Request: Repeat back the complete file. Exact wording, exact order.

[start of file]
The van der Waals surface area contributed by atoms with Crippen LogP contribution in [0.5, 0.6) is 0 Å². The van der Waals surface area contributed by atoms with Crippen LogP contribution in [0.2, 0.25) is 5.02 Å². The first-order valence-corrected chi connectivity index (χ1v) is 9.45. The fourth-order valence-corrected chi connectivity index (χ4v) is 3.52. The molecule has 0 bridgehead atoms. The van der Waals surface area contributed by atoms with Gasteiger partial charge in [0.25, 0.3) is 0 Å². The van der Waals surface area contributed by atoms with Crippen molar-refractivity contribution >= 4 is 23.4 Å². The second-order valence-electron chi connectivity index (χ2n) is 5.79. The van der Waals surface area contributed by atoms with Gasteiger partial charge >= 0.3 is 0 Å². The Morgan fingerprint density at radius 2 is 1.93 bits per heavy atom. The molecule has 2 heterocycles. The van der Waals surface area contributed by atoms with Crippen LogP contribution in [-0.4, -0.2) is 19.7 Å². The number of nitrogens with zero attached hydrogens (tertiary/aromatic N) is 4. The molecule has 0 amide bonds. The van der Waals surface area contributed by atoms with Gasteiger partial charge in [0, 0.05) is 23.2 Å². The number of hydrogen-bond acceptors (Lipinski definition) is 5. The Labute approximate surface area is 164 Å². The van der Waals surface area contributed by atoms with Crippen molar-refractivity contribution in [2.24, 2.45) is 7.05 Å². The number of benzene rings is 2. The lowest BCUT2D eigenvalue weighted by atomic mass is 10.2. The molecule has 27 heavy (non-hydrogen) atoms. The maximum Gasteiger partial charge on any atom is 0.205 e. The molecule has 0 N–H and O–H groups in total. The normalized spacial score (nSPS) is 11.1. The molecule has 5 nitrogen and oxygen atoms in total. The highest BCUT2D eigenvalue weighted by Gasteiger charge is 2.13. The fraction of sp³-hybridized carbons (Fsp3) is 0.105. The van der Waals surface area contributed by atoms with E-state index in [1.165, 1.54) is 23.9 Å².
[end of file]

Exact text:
The van der Waals surface area contributed by atoms with Crippen LogP contribution in [0.5, 0.6) is 0 Å². The van der Waals surface area contributed by atoms with Crippen LogP contribution in [0.2, 0.25) is 5.02 Å². The first-order valence-corrected chi connectivity index (χ1v) is 9.45. The fourth-order valence-corrected chi connectivity index (χ4v) is 3.52. The molecule has 0 bridgehead atoms. The van der Waals surface area contributed by atoms with Gasteiger partial charge in [0.25, 0.3) is 0 Å². The van der Waals surface area contributed by atoms with Crippen molar-refractivity contribution >= 4 is 23.4 Å². The second-order valence-electron chi connectivity index (χ2n) is 5.79. The van der Waals surface area contributed by atoms with Gasteiger partial charge >= 0.3 is 0 Å². The Morgan fingerprint density at radius 2 is 1.93 bits per heavy atom. The molecule has 2 heterocycles. The van der Waals surface area contributed by atoms with Crippen LogP contribution in [-0.4, -0.2) is 19.7 Å². The number of nitrogens with zero attached hydrogens (tertiary/aromatic N) is 4. The molecule has 0 amide bonds. The van der Waals surface area contributed by atoms with Gasteiger partial charge in [0, 0.05) is 23.2 Å². The number of hydrogen-bond acceptors (Lipinski definition) is 5. The Labute approximate surface area is 164 Å². The van der Waals surface area contributed by atoms with Crippen molar-refractivity contribution in [2.24, 2.45) is 7.05 Å². The number of benzene rings is 2. The lowest BCUT2D eigenvalue weighted by atomic mass is 10.2. The molecule has 27 heavy (non-hydrogen) atoms. The maximum Gasteiger partial charge on any atom is 0.205 e. The molecule has 0 N–H and O–H groups in total. The normalized spacial score (nSPS) is 11.1. The molecule has 5 nitrogen and oxygen atoms in total. The highest BCUT2D eigenvalue weighted by Gasteiger charge is 2.13. The fraction of sp³-hybridized carbons (Fsp3) is 0.105. The van der Waals surface area contributed by atoms with E-state index in [1.165, 1.54) is 23.9 Å².